Recent Tutoring Session Reviews
"During our first session, the student and I chatted a little bit about the structure of the online course she is taking, what topics are covered during the course, and her learning style. The main purpose of this session was to figure out our approach to sessions in the future. I showed her an online flashcard database that would allow her to make her own flashcards, but we planned to meet the next day to talk about the material in greater detail. I started our second session off by pointing out that making a Venn diagram of the similarities and differences between cellular respiration and photosynthesis could be a good way to keep these two subjects separate. We also agreed that crafting a similar table/diagram for mitosis and meiosis could be a good study technique. Because she has a test coming up, we spent the rest of the session talking about some study techniques that have worked for me (keeping a day runner, highlighting in my textbooks/making little summarizing notes in the margins, making/studying flashcards, making study guides that complement flashcard decks) and she began making a study guide of the test material. She wrote the study guide herself, but I checked in with her frequently, and she asked me questions whenever she was unsure of a topic or vocabulary word. I appreciate her sincere enthusiasm for biology, and I look forward to working with her in the future!"
"For today's lesson, we had agreed beforehand to split our time between new material covered this week in the evolution section of the student's class, and older material covered previously. On the topic of evolution, we started by talking about phylogenetic trees (parsimony, rooting), strengths and weaknesses of molecular tools for phylogenetic mapping in general, and specifically the challenges associated with the use of 'molecular clocks' to time-stamp evolutionary events. We then went on to discuss the characteristics of adaptive and evolutionary radiation, as well as speciation in general (sympatric vs. allopatric), and molecular morphological vs. biological species concepts, again going into detail with the strengths and weaknesses of each. We rounded off by discussing the challenges of trying to delineate natural organisms into clearly separate taxa, emphasizing the advantages of having multiple sources of data to underpin species classification. Her teacher provides sample test questions with every set of lecture notes, and in addition to going over a number of these as part of our section review, we also talked about strategies for taking multiple choice tests (deductive reasoning, exclusion principle, the 'Sherlock Holmes' method). For the older material review, the student had asked that we focus on plants, so we spent the last part of the session talking about plant transportation and vascular tissues, contrasting xylem and phloem, transpiration vs. translocation, source-->sink principles, water potential and chemiosmotic gradients. We also spoke briefly of some adaptations to a sessile existence, the need for phenotypic plasticity and variability, and the underlying genetic mechanisms of these."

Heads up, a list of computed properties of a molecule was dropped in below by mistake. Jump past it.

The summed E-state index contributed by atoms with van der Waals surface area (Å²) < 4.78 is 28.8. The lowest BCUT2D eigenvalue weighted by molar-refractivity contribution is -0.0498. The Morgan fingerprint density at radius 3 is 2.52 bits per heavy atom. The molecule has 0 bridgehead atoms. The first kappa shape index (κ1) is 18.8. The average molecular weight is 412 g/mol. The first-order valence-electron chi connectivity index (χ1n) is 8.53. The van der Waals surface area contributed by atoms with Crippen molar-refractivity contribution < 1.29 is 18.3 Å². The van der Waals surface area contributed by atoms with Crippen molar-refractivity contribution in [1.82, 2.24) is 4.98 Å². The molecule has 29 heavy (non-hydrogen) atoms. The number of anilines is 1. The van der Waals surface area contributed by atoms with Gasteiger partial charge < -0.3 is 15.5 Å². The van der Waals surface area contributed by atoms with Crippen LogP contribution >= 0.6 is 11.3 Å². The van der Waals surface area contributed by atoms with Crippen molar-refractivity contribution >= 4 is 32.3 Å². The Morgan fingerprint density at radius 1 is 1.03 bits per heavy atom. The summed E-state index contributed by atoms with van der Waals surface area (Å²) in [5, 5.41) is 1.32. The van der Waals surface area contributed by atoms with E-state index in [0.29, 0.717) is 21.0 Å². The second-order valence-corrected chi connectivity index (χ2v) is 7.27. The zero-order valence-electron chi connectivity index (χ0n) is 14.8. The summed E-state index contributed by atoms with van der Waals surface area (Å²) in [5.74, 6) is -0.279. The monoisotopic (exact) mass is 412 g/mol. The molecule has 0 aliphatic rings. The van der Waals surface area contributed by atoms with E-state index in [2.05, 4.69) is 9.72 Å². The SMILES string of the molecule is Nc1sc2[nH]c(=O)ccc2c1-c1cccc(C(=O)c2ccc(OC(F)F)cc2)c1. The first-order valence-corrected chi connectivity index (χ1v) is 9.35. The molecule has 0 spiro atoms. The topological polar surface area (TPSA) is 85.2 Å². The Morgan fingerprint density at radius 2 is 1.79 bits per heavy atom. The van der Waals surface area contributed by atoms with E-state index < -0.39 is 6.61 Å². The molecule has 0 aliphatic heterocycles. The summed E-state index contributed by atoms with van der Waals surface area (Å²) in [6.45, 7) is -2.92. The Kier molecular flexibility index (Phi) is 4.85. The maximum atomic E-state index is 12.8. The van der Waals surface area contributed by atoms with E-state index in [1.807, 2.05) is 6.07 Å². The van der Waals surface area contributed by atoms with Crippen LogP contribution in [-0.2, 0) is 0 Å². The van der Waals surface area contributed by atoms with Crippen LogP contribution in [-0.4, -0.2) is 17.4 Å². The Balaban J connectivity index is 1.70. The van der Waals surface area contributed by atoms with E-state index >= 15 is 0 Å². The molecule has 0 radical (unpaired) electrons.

"The student and I met today and went over the biological concept of respiration. He appeared to have a strong understanding of the material by the end of our time together. I also left him with some videos to review the concepts. There was progress in his confidence found in completing the first half of his exam."